The parks of Manchester arc thirty-nine in number, covering an arca of 1103 acres. The chief are Heaton Park, 692 acres; Boggart llole Chnigh. 76 acres; Peel Park, and IN hitwo•th Park. The city maintains an art gallery, and subsidizes a local college of music. Like Glas gow, it has a large precipitation and filtration plant for the utilization of its sewage (for de scription of plant, see GLASGOW ) , and for the prevention of pollution of its river. The fertiliz ers thus obtained bring a good price. The gar bage is burned up in the furnaces, and the non combustible part is used to fill in outlying low ground belonging to the city, which is thus con verting it into good building land, Which sells at an advanced price. Between the years 1SSO and 1890 Manchester opened eight large bathing establishments at a cost of nearly $100,000 each. The corporation owns fifteen markets, in addi tion to slaughter houses, yielding a combined income of over $:300,000 per year. After de ducting all expenses. the city still retains over $50,000 as clear profit. Manchester has gone into municipal house building for working people. lt lets several hundred dwellings in tenements, as well as private cottages to workmen's fami lies, the rents being $2.50 per room per month, and about $5 per month for a four-room cot tage. The death-rate in 'Manchester is quite high, it being, according to the latest available statistics, 25.65 per 1000 of population, or much higher than in London or Glasgow. As an in dustrial centre, it is one of the oldest, as well as one of the most important, in England. The chief industry is cotton spinning, weaving, and manufacturing, including calico printing. bleaching, and dyeing; there are also considerable manufactures of silk and mixed goods, of small wares, of machinery and tools, of paper and chemicals. Manchester is a depot for all kinds of textile fabrics, and has a very large export trade. It is the seat of an American consul.
The population of Manchester increased rapid ly during the nineteenth century. Starting with a population of 75,000 in 1801, it grew to 126,000 in 1821, 303.000 in 1851, 505.400 in 1S91, and
544,000 in 1901. In the adjoining borough of Salford the population in 1901 was 220,950, mak ing a total for the two places of over 764.000. Within a radius of twenty miles from the Man chester town hall there is a cluster of towns with a total population of about 3,000,000, forming virtually one industrial community.
Boman remains have been found in great mum bens at Manchester. but the history of the place can be traced only to Anglo-Saxon times. the name, Mameester or Mameceaster, appearing in the Anglo-Saxon Chronicle in 923. The town suffered much from the Danes, but prospered nevertheless. In the thirteenth century fulling mills were at work there. In 1301 Manchester became a free borough with a considerable de gree of self-government. It thrived especially after the fourteenth century, and about 1650 was a busy town, with nearly 6000 inhabitants. During the Civil War it was held successfully for the Parliament. but in the eighteenth een tury it became strongly Jacobite and participated in the rebellions of 1715 and 1745. In the early part of the nineteenth century, Manchester was prominent in the liberal and reform agitation, and was the scene, in 1819, of the so-called 'Peter loo Massacre' (q.v.). After 1832 it was the head quarters of the t•ee-trade movement, and gave its name to the famous Manchester School of Economy.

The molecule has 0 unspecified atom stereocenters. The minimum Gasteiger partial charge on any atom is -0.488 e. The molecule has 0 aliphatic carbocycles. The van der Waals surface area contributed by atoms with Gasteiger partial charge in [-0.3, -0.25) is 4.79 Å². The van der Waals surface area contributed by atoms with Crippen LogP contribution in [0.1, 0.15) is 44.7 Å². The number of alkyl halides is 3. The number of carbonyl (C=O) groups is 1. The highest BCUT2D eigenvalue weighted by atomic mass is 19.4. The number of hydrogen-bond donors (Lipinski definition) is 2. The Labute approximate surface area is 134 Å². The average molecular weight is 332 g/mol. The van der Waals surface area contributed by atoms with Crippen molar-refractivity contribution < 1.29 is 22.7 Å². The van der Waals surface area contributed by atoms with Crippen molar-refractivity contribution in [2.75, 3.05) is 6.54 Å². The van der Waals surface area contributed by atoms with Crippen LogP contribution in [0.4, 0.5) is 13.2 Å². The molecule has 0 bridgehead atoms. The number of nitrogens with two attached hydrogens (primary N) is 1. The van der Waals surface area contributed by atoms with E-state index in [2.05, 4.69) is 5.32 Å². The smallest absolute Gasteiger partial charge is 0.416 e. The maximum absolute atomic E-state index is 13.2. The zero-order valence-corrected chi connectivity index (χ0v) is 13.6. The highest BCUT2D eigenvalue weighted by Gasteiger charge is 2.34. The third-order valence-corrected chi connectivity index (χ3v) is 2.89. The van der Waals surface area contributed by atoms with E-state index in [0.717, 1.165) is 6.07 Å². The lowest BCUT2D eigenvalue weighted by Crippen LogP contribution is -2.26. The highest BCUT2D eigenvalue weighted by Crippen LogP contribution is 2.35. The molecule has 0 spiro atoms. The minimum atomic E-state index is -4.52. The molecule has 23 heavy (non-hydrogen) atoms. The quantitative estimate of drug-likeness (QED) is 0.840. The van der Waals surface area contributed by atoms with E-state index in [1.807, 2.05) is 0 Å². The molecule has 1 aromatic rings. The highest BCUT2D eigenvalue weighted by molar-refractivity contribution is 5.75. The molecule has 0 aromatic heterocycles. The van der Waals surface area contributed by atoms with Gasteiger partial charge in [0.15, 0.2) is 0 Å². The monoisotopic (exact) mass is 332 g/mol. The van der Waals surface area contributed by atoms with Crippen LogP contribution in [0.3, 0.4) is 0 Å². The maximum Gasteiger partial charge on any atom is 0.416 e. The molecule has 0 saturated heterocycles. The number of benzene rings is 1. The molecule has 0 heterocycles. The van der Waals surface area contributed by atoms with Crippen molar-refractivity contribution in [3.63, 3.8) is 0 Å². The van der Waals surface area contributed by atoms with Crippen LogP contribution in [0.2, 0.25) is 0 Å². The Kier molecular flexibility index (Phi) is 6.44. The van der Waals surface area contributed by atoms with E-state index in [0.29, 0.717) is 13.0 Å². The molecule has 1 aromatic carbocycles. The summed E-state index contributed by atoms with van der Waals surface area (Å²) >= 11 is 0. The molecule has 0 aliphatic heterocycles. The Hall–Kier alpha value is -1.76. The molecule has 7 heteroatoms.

BIBLIOGRAPHY. Baines. History of Lancashire Bibliography. Baines. History of Lancashire (London, 1870) ; Bannerman & Sons. Mercantile Manchester, Past and Present (Manchester, 1800) ; Whitaker, History of Manchester (Lon don, 1773) ; Wheeler, (London, 1836) ; Procter, Memoria/s of Bygone Manchester with Glimpses of the Environs (Manchester, 1879); Darbyshire, Hooke of 01de Manchester and Salford (Manchester, 1887) ; Saintsbury, Manchester, a Concise History (London, 1887); Oakley, "Manchester: Its Development," in Journal of Royal Institute of British Architects, series 3, vol. vii. (London, 1900) ; Perkins, Man •hester: Its Cathedral and Nee (London. 1901).